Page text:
Outstanding iOS Flaws

1. Indication of Outstanding Notifications

Let me get this out of the way: the new notifications in iOS are great. The improvement over the previous system is tenfold. But there remain a couple of flaws.

First and foremost, is what happens when a user misses a banner notification or acts on (or unlocks) a lock screen notification. The answer is, nothing. If the phone is sitting on my desk at the home screen and a notification is missed it could be a while before it’s realized.

The problem is that while the notification is stored in the handy pulldown menu, there is no indication that there are still notifications that have not been acted on. It seems like some sort of indication (e.g., changing the color of the clock, the background of the status bar, adding another icon to the right corner, some little subtle glowing of text) would be simple and sufficient. Instead a user is left wondering if something was missed.

2. Deleting Notifications

The second flaw with Notification Center lies with deleting notifications from the pulldown menu. There seem to be three ways to delete things from the pulldown menu.

  1. Act on this notification directly from Notification Center.
  2. Launch the application from the home screen and act on the content related to the notification.
  3. Click the little grey button in the top right of the applications notification area and delete all notifications.

From what I can tell, the first two options only clear the specific notification for the individual action that triggered it. The third option clears all notifications for the given application. And herein lies the problem.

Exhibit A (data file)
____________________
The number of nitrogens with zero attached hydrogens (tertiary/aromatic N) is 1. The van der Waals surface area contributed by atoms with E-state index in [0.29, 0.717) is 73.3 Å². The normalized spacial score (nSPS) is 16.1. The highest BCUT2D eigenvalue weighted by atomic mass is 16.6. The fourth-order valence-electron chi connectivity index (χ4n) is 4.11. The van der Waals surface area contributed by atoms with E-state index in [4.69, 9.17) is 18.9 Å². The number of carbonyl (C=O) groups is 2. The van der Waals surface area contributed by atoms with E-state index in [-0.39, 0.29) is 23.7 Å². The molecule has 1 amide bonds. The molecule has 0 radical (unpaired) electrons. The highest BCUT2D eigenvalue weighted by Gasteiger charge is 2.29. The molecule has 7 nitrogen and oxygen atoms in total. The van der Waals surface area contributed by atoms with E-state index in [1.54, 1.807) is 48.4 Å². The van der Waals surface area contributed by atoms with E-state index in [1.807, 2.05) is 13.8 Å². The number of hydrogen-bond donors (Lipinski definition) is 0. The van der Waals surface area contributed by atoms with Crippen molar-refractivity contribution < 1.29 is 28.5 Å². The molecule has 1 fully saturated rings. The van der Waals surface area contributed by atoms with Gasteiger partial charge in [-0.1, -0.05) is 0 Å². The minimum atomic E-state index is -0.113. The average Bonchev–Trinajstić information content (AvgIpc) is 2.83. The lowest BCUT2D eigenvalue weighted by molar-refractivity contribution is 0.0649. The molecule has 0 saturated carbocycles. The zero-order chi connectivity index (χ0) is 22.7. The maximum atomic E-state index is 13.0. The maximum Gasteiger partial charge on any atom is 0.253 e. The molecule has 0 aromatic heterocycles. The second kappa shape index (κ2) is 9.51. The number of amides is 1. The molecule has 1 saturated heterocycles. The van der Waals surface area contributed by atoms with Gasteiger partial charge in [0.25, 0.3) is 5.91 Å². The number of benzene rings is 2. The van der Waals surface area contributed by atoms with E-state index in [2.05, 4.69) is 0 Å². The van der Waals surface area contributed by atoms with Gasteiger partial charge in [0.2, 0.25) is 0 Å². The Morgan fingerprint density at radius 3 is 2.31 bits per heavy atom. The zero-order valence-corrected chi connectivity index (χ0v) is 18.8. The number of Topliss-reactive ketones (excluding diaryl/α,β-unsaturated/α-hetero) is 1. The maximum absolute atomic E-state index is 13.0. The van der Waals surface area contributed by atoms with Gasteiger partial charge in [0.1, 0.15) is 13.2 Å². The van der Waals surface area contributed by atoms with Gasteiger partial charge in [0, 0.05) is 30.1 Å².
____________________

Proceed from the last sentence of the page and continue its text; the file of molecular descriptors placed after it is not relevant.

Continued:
First and foremost, it seems odd that all notifications have to be cleared, or none of them can. An argument could be made that once a notification has been seen it has served it’s purpose, but if that were the logic than why would Apple keep notifications there even after a banner has been shown? It seems like the logical thing would have been to also include a swipe gesture to delete individual notifications. This would have allowed things to selectively be deleted and possibly also make them easier to delete since the little grey ‘X’ is sometimes a challenge.

3. Cannot Hide Newsstand Application

One of Apple’s additions to iOS 5 is the Newsstand Application. This application is basically iBooks, but for newspapers and magazines. I am sure there are some people who will use this, but I am not one of them. I don’t plan to buy newspapers or magazines on my iOS devices, and because of Apple’s decision not to allow users to delete Apple default applications there is nothing to do but hide this in a folder. But there is a problem with Newsstand. Apparently, it is a folder. And because you can’t put a folder in a folder there is nothing you can do about it, officially.

Some wily individual came up with a workaround that involves some fast fingers and some luck1. This effectively breaks Newsstand so you can only do this if you don’t plan to use it at all.

4. No Quick Toggle For Bluetooth or Wifi

Much like copy and paste was for some people, I continue to bang my head against the wall regarding the inability to quickly toggle WiFi or Bluetooth on/off. WiFi requires a user to launch Settings.app and then click the WiFi item and then turn it on or off. Not horribly far to go, but not perfect.

Bluetooth is another story. A user has to launch Settings.app, then scroll down to General, then click Bluetooth and then toggle it on or off. This is so cumbersome that I rarely turn Bluetooth off (since I use it at least twice a day) and therefore impact my battery life. My solution for this is to add options in the multitasking bar as your scroll to the left, much like iPod controls, screen orientation and volume. It seems so simple to add buttons for WiFi and Bluetooth to this section.

  1. I have successfully done it several times and once you get the hang of it, it’s not too bad []